I was very happy when I finally had my residence permit, die Aufenthaltserlaubnis, so happy in fact that I was telling everyone and in doing so, getting some strange looks (well, more strange than I usually get when I am attempting to speak German). I realized quickly that the problem was where I was breaking this word up into syllables. The correct break, so that the different pieces that make up this compound word stay intact, is like this (the • indicate the breaks between syllables):
But I was breaking it like this:
Now there are two things that happen when you change the breaks in die Aufenthaltserlaubnis. The first is as mentioned, the integrity of the words forming the compound is compromised, there is no word or stem *serlaubnis. The second issue is with the pronunciation. If you are trying to say *serlaubnis, you begin with a /z/ and if you are trying to say halts, you finish with an /s/.
A second word that threw me off in terms of syllabification is the verb sich beeilen – to hurry (oneself). Was I to put the second e with the first e or with the i or was this a new vowel sound composed of all three? The answer is that you put the second e with the i and add a glottal stop (the sound you make when you say “uh-oh” or include all over the place if you speak certain British dialects) to make doubly sure your listener knows where the boundary falls, indicated here by underlining the vowel that is preceded by the glottal sto:p sich beeilen. This is in part because eilen is itself a verb that means “to hurry” or that something “is urgent” and thus be– is a prefix. The glottal stop (der Stimmritzenverschlusslaut) also is used because it commonly precedes vowels when they are the first letter of a word or a stressed syllable. In the one piece of linguistic research I looked at on this point, there is evidence the you see a glottal stop most often with a content word (rather than a function word(, when the initial vowel is stressed (rather than unstressed) and with a slow speech rate. Thus many native speakers of German may be unaware of them popping up regularly in speech – one example those of you who are native speakers might try is der Arm (“arm”) and arm (“poor”), in the former the tendency is to begin with a glottal stop.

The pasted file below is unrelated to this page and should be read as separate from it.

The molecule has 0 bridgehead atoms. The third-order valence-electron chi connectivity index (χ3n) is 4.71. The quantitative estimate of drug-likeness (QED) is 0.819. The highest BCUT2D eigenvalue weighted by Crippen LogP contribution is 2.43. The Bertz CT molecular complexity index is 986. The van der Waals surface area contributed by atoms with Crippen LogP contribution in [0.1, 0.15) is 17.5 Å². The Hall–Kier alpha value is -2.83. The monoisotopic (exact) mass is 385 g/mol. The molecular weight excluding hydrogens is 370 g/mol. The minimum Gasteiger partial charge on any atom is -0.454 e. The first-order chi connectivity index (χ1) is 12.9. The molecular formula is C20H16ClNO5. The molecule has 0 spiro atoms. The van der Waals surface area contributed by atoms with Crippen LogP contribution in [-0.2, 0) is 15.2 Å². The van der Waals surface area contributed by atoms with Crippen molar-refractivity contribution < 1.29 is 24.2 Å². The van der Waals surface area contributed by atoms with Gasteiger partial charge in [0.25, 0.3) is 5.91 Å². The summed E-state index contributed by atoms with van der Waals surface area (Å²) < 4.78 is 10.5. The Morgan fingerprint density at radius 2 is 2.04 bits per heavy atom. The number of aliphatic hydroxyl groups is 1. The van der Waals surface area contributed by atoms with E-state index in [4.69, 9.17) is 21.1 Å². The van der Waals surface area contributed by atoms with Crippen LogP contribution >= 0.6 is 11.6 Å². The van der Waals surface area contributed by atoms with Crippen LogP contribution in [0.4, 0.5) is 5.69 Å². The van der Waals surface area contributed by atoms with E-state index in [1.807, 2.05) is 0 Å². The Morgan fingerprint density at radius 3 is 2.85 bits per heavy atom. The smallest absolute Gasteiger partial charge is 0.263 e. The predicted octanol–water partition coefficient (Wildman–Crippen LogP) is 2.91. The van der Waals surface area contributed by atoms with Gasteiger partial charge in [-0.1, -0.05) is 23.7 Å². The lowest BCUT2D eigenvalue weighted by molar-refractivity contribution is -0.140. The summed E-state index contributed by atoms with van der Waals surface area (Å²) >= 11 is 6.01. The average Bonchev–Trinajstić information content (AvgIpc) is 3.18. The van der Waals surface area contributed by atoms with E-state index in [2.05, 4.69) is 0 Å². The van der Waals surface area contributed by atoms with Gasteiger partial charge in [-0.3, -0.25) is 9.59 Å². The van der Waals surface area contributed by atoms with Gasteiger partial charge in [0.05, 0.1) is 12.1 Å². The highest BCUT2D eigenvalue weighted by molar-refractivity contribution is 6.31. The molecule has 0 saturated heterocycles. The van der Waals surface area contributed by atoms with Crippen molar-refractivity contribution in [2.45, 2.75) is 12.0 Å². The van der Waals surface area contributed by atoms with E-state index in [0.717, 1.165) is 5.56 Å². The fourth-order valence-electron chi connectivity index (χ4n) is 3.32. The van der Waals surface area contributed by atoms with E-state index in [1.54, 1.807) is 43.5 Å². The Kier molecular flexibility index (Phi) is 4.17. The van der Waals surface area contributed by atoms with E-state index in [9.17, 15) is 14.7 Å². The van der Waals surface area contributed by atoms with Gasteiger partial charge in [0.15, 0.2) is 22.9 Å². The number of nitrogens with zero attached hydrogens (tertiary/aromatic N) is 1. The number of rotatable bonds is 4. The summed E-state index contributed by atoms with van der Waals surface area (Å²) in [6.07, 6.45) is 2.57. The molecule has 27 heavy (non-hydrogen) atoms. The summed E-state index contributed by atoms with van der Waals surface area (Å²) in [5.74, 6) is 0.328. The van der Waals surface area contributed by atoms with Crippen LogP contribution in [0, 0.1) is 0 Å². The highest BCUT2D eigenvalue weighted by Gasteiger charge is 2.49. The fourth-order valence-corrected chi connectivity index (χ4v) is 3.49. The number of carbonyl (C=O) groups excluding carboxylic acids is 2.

In some cases, the presence of a glottal stop affects the meaning, compare these two verbs which you can hear pronounced at this site:
vereisen – Die Scheibe vereist schnell “The window pane gets icy quickly”
verreisen – Er verreist morgen nach Polen “He travels to Poland tomorrow”
In the first case the prefix ver– has been added to the noun das Eis and then the new form is converted to a verb (according to Canoo this is a fairly common word formation process and so likely deserves a post all its own at some point). Verreisen is formed from adding the prefix ver– to the verb reisen. Using the glottal stop helps to indicate that the break is between the ver and eisen. Not to include it would be a bit like my combining the s from halts with Erlaubnis.
With that return to where we started, thus beendet this post!